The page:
The blockers, meanwhile, are working to keep that from happening by forming a wall, slowing the other team down or pushing players out of bounds, to name a few tactics. Despite the glory days of the 1980s with alligator pits and body slams, the rules today do not allow hitting, punching, elbowing, clotheslining, slamming players to the ground – you get the point.

Bouts are 60 minutes total, divided into two halves. Each 30-minute half is broken down into two minute “jams.” It should be noted, the lead jammer has the ability to end the jam at any point for strategic reasons. And, one designated “pivot blocker” can become a jammer by taking the jammer’s star on her helmet while in play.

Or, if this still doesn’t make any sense, there’s one rule that will get you through the game: the team at the end with the most points, wins.

Healthy outlet

For many women, roller derby has provided a sense of community as well as one hell of a workout.

Hanson-Weller said she started roller derby about eight years ago after a friend suggested she try out. A self-proclaimed workaholic, Hanson-Weller said she was looking for an outlet and wanted to meet new people. A bit apprehensive at first about getting injured, once she was on the rink, she was sold.

“I just knew it was for me,” said Hanson-Weller, who plays both jammer and blocker. “It’s been a great decision. I just love it.”

Kelsey Beaver, who goes by Eager Beaver, started roller derby around 2015. Having been homeschooled and not allowed to play sports, she was intrigued when she saw a banner outside Chapman advertising a Roller Girls bout. She showed up at the next practice, not even knowing how to skate. Yet, she, too, immediately knew this was the sport for her.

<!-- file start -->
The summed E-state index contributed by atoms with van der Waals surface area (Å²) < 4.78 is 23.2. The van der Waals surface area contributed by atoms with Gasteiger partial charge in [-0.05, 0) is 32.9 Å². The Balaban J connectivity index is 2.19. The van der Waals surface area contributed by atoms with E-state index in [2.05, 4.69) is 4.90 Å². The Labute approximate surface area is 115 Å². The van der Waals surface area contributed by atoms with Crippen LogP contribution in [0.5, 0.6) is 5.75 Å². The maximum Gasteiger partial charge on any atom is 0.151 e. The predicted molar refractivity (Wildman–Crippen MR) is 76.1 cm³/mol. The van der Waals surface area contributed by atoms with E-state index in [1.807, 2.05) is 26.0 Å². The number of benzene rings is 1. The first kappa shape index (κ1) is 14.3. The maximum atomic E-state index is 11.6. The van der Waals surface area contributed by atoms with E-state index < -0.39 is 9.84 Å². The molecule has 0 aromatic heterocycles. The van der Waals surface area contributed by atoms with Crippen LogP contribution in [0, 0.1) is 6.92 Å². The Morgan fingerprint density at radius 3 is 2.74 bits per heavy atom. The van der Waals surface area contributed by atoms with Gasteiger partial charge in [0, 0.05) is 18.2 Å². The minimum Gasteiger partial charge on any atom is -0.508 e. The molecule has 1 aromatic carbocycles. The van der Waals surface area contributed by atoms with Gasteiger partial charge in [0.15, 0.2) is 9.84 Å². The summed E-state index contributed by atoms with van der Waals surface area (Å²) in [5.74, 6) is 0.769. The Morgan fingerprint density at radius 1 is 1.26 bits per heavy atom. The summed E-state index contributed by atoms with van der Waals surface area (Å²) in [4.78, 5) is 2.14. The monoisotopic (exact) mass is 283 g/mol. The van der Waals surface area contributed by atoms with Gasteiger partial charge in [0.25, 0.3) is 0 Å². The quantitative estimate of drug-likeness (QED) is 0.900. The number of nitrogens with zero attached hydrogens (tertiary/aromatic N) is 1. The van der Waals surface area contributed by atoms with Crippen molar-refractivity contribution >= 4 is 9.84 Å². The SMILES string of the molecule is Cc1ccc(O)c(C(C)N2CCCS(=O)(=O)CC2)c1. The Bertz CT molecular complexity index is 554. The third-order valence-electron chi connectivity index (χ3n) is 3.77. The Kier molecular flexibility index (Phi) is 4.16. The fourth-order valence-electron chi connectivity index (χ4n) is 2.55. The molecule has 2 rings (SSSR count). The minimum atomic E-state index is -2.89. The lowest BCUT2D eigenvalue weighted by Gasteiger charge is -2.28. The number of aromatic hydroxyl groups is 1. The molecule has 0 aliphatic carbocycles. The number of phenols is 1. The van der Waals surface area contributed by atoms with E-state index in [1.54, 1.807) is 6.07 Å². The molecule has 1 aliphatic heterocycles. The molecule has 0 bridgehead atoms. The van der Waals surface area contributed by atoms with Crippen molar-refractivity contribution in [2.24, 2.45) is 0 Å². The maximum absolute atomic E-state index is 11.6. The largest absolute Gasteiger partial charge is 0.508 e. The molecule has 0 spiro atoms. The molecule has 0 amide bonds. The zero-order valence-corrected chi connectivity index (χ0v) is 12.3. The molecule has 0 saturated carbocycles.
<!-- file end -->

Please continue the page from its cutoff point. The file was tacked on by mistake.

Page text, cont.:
“I had a lot of aggression to take out, and this seemed like a healthy way to do it,” she said. “I grew up extremely sheltered with not a lot of friends, and needed something healthy to keep me on a good track. Roller derby changed my whole life, and it’s motivated me to live a healthier lifestyle.”

The Durango Roller Girls come from all walks of life – nurses, EMTs, attorneys, even a clock repairer. But one common theme is having a competitive nature and wanting to accomplish a goal with a team.

“We’ve become a family, and, in a sense, we go to battle on the tracks sometimes,” Beaver said. “We all have each other’s backs and have built lifelong friendships outside of roller derby.”

Back on a roll

Coming out of the pandemic, roller derby teams everywhere have been forced to rebuild. But it’s not all bad – with so many people moving over the past few years, Durango actually saw an uptick of new skaters who relocated here from cities. But, it’s a matter of getting new and old team members back up to speed.

Kendel Teran, whose derby name is Cox Blocker (and obviously plays blocker), said she didn’t even know how to skate when she joined the team around 2019. Now, she’s teaching the newbies.

“Gaining the muscles for skating is really difficult,” Teran said. “The first practice I went to I fell square on my butt, and it hurt so bad. But they’re so supportive, it was impossible to say no. And, eventually, you learn how to fall safely and trust your protective gear.”

The Durango Roller Girls are entirely run by team members. And if this particular niche in life appeals to you, anyone over 18 is encouraged to come to a practice and try out – you don’t need to know how to skate and, gear is provided.

Hanson-Weller said this September’s bout at Chapman will be the only one in Durango for 2022, but she expects the team to get back to a normal schedule in summer 2023 (which means three to four home games). Once afraid of falling or getting hit, Hanson-Weller recently got her first roller derby bruise since the pandemic.

“I was actually pretty proud of it,” she said.